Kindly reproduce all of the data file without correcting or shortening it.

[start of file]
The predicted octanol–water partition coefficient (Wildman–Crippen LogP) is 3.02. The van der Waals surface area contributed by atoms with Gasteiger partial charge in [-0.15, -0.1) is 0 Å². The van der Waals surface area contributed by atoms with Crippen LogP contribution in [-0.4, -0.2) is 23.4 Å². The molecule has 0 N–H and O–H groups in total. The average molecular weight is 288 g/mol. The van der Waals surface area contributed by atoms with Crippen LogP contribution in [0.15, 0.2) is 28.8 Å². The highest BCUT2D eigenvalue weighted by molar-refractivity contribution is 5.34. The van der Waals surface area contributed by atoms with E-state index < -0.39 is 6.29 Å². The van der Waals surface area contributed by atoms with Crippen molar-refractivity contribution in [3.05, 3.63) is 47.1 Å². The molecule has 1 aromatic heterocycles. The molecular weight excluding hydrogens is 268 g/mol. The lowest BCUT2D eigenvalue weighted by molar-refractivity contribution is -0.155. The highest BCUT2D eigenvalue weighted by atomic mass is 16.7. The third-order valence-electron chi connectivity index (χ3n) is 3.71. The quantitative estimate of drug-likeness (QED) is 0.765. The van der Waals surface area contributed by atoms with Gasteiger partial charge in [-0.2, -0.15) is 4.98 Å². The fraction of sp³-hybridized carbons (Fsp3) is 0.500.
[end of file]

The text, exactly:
The predicted octanol–water partition coefficient (Wildman–Crippen LogP) is 3.02. The van der Waals surface area contributed by atoms with Gasteiger partial charge in [-0.15, -0.1) is 0 Å². The van der Waals surface area contributed by atoms with Crippen LogP contribution in [-0.4, -0.2) is 23.4 Å². The molecule has 0 N–H and O–H groups in total. The average molecular weight is 288 g/mol. The van der Waals surface area contributed by atoms with Crippen LogP contribution in [0.15, 0.2) is 28.8 Å². The highest BCUT2D eigenvalue weighted by molar-refractivity contribution is 5.34. The van der Waals surface area contributed by atoms with E-state index < -0.39 is 6.29 Å². The van der Waals surface area contributed by atoms with Crippen molar-refractivity contribution in [3.05, 3.63) is 47.1 Å². The molecule has 1 aromatic heterocycles. The molecular weight excluding hydrogens is 268 g/mol. The lowest BCUT2D eigenvalue weighted by molar-refractivity contribution is -0.155. The highest BCUT2D eigenvalue weighted by atomic mass is 16.7. The third-order valence-electron chi connectivity index (χ3n) is 3.71. The quantitative estimate of drug-likeness (QED) is 0.765. The van der Waals surface area contributed by atoms with Gasteiger partial charge in [-0.2, -0.15) is 4.98 Å². The fraction of sp³-hybridized carbons (Fsp3) is 0.500.